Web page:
Properties of Matter

Conservation of energy: predicting the forces produced at each piston

Physics Narrative for 11-14 Supporting Physics Teaching

How fundamental principles of energy conservation apply to hydraulic systems

We can use the idea of conservation of energy to show how the forces produced at the pistons are related to the distances moved by the pistons. There is no need to bother your pupils with this section of argument; we include it here to demonstrate how the working of a hydraulic machine is underpinned by the fundamental principle of conservation of energy.

For the hydraulic machine, three relationships are true:

energy input is equal to energy output and energy input = input force × distance moved by input force and energy output = output force × distance moved by output force.


input force × distance input force moves = output force × distance output force moves.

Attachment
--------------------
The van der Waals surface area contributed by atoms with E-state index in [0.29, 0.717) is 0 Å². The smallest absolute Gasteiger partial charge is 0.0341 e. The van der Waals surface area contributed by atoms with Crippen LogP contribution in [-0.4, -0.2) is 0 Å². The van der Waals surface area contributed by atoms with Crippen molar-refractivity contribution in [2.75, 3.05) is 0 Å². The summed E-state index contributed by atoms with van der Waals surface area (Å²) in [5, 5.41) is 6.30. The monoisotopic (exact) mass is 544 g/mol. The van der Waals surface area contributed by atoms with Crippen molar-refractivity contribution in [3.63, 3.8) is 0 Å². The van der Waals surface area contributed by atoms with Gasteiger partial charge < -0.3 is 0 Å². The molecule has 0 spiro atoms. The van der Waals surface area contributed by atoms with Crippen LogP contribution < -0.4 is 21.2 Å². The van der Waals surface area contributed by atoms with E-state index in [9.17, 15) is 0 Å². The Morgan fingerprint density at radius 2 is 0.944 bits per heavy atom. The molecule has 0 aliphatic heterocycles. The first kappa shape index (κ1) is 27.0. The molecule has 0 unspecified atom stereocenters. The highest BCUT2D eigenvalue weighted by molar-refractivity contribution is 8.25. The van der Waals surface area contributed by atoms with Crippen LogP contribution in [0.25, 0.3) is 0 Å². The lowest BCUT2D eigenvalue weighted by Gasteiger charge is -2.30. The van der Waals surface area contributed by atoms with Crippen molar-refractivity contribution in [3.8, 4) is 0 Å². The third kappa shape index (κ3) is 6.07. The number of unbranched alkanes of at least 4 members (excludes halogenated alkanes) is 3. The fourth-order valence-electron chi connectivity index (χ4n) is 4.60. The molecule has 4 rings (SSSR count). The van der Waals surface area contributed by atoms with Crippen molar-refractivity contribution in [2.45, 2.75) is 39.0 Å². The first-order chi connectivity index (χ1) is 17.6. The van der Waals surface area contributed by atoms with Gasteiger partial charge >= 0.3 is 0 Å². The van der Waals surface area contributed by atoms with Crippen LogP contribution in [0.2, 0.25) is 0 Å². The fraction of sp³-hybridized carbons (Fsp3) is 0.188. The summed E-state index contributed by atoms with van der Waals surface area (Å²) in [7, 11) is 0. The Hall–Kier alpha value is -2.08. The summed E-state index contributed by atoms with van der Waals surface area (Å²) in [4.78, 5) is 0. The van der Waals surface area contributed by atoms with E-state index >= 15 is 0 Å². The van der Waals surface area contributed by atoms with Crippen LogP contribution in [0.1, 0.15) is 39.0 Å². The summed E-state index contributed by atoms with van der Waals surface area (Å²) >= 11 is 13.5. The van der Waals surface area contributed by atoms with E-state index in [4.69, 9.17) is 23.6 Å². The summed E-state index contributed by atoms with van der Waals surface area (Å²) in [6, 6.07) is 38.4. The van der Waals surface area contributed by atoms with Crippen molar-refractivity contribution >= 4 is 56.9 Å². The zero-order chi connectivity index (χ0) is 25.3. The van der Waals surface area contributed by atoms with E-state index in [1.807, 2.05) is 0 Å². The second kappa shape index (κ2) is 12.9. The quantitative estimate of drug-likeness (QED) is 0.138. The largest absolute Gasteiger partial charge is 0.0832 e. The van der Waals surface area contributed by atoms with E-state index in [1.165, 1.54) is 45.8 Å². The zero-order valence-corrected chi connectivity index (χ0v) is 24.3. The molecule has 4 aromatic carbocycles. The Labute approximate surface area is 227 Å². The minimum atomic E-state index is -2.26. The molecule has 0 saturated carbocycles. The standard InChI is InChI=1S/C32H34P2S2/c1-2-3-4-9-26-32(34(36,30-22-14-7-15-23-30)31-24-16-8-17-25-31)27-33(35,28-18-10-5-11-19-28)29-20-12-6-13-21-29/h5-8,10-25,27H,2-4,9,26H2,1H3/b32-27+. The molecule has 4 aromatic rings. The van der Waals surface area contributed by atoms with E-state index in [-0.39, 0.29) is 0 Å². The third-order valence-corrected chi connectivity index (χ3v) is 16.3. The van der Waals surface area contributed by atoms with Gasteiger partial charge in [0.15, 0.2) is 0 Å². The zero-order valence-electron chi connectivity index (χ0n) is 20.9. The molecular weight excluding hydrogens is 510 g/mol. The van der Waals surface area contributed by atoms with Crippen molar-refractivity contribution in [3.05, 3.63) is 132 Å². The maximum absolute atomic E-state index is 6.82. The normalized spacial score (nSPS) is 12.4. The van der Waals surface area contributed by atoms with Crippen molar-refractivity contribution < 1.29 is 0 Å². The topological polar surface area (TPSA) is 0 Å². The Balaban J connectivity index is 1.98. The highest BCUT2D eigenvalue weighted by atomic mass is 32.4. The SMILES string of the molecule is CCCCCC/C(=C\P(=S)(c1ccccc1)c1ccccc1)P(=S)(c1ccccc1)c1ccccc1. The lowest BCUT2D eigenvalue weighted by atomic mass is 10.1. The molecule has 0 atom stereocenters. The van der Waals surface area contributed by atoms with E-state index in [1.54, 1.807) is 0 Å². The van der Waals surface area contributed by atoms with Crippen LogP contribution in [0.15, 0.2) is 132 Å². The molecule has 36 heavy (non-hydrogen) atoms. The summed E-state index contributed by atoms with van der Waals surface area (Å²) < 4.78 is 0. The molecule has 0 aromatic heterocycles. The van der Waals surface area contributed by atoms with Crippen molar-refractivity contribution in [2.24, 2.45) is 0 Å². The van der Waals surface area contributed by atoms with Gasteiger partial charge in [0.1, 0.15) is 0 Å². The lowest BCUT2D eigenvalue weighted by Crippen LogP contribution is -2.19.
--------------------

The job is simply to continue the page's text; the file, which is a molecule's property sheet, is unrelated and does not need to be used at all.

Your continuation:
Rearranging the equation reveals that:

input forceoutput force = distance moved by output forcedistance moved by input force .

So we can design systems that either:

Multiply forces: The relatively small input force is applied through a big distance to produce a big output force but acting over a much smaller distance.


Multiply distances: The relatively large input force is applied through a small distance to produce a small output force but acting over a much bigger distance.

There is always this trade-off between force and distance.

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